The Very Basics – The One with the Probabilities

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On my new journey as a grad school student, the one thing I realized was the importance of statistics knowledge before getting your hands on with all those interesting regressors and classifiers. A basic knowledge of statistics will help you understand the concepts and lets you see the problem and the solution inside out.

To start with, there are two different concepts of probability
1) The frequency at which a particular event happens in the long run – This is called statistical probability
2) The degree of belief which it is reasonable to place in proportion to a given evidence – This is called inductive probability

For example,

If I toss a coin, what is the probability that it will turn up heads? Now everyone will say “ A half chance” considering the coin, I suppose, “Fair” and the “chances of H or T is equally likely”. But what if we toss the coin lots of times? What will happen then? Will the coin still be fair? Well, an experiment by John Kerrich (from World war II) attempted to explain the long-run relative frequencies by tossing the coin for 10000 times.

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At the end of the experiment, the proportion of heads was 5067 and that tails of 4933. Even though there are fluctuations in the beginning, the graph seems to settle down for larger numbers. It seems the fluctuations disappear slightly and the value is nearing around half i.e. equally likely. This limiting value is the “statistical” probability value of heads that you answered in the previous question. Consider there are three events A, B, C and if an event A occurs ‘n’ times, the proportion of times on which the event has occurred is n(A)/n which is P(A) – probability. This is an empirical or experimental approach towards probability and we can never know the certainty of the probability of the event and according to Kahneman, the results follows the law of large numbers.

Mostly, the events we deal with for the probabilities or any analysis, in general, are numerical. Those numerical variables which take different values with different probabilities are known as random variables. Events such as a number of students in each class which results from counting and can take only values like 1, 2, 25 are Discrete variables and events such as the weight of the students in the class which results from measuring and can take a certain range of values are Continuous variables.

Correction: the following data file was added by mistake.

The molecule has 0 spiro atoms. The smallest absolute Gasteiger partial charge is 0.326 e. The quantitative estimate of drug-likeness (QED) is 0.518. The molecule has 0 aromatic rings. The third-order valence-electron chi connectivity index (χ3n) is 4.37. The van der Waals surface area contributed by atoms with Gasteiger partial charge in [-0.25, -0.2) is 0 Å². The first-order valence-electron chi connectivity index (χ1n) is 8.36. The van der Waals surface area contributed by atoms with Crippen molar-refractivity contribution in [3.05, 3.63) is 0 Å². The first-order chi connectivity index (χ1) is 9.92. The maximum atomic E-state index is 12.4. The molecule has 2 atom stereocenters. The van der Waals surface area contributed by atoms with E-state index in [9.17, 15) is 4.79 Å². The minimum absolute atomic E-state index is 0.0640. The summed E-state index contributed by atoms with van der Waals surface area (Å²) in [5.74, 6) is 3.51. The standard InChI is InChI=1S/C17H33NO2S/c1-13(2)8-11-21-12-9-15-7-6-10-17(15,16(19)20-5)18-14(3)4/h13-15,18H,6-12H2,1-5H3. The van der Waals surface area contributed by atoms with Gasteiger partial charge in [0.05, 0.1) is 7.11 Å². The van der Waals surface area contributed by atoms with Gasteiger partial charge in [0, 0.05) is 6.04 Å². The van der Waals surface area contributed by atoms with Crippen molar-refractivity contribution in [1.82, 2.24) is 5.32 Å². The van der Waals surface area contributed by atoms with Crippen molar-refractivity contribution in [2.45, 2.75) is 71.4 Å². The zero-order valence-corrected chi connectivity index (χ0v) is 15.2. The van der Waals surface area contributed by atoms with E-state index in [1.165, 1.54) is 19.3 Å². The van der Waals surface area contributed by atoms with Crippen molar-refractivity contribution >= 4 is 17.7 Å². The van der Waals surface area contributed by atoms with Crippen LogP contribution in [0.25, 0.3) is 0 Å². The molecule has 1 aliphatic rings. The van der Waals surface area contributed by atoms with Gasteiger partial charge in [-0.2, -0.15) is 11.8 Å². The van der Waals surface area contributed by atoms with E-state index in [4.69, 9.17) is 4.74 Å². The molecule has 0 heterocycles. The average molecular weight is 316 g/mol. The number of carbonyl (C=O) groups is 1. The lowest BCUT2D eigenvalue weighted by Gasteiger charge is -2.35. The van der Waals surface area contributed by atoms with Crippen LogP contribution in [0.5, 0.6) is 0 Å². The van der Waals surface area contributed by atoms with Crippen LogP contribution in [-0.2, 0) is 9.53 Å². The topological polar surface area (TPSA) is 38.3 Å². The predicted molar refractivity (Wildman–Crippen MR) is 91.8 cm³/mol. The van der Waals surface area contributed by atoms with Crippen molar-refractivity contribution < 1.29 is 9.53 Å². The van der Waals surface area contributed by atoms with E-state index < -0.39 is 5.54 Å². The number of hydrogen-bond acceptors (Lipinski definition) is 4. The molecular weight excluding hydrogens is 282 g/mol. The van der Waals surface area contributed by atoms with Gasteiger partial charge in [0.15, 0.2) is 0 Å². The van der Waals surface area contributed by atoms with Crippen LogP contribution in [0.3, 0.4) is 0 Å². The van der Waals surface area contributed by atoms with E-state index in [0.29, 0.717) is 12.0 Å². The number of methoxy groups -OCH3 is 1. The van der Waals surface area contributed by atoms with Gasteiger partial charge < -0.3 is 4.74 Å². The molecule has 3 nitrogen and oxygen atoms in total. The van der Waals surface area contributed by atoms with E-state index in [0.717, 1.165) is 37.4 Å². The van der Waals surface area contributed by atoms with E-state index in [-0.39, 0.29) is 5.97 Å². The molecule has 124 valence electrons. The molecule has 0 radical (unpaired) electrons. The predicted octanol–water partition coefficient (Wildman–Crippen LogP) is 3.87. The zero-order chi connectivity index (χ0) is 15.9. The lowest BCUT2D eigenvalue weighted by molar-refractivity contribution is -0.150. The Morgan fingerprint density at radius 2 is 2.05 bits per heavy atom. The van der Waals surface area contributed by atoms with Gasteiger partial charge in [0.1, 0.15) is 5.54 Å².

fig6

Frequency Distribution of SAT Scores

As you can see from the graph of frequencies of various scores, the number of observations increase as the frequency distribution limits to a probability distribution.

https://www.mathsisfun.com/data/images/histogram-heights.gif

And the graph of weights of the trees is called the histogram that is the bars represent the probability of that particular event. For larger observations and smaller intervals, the histogram will look like a smooth curve which is called the probability density curve. And the plot is called the normal distribution.
There are various properties to this distribution like center, variability, and shape etc.

LOCATION:

Mean: Mean is simply the average of all the observations. i.e. sum of ‘n’ observations divided by ‘n’. And the important difference to keep in mind is that the mean of the frequency distributions is denoted a x¯ and the mean of the whole population or probability distribution is denoted as the μ.

Median: The set of observations in the middle when arranged in a sorted order.

Mode: The value of the most frequent observation. The mode of the discrete probability distribution is the value which has the highest probability of occurring and the mode of the continuous probability distribution is the point at which the density function attains the maximum value.

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VARIABILITY

Dispersion: The feature of the random variable is its variability and the mean deviation is the most obvious measure i.e. the average of absolute deviations from the mean. Another measure of dispersion is the interquartile range which is the region between the upper and the lower quartile. The upper and the lower quartiles are the points in the graph at which the cumulative frequency distribution reaches the ¼ and ¾  respectively. The third and most used measure of dispersion is the Standard Deviation, it is the square root of the average of the squared deviations from the mean.

https://www.cdc.gov/ophss/csels/dsepd/ss1978/lesson2/images/figure2.7.jpg

After understanding the location and variability, now we focus on the shape of the distribution.

SHAPE

Skewness: It is a measure of the lack of symmetry. A distribution is symmetrical if it looks the same on the both sides from the center. Considering the degree of the symmetry, the distributions whose right tail is longer than the left hand are called skew to right and the distributions whose left tail is longer than the right hand is called skew to left.

https://www.safaribooksonline.com/library/view/clojure-for-data/9781784397180/graphics/7180OS_01_180.jpg

Kurtosis

It is a measure of the peak in the distribution. A normal distribution is a mesokurtic distribution and heavier tails and higher peaks than normal is a leptokurtic distribution. A platykurtic distribution has a lower peak than normal distribution and lighter tails.

http://mvpprograms.com/help/images/KurtosisPict.jpg

A normal distribution is a proper bell curve with ‘0’ skew and kurtosis

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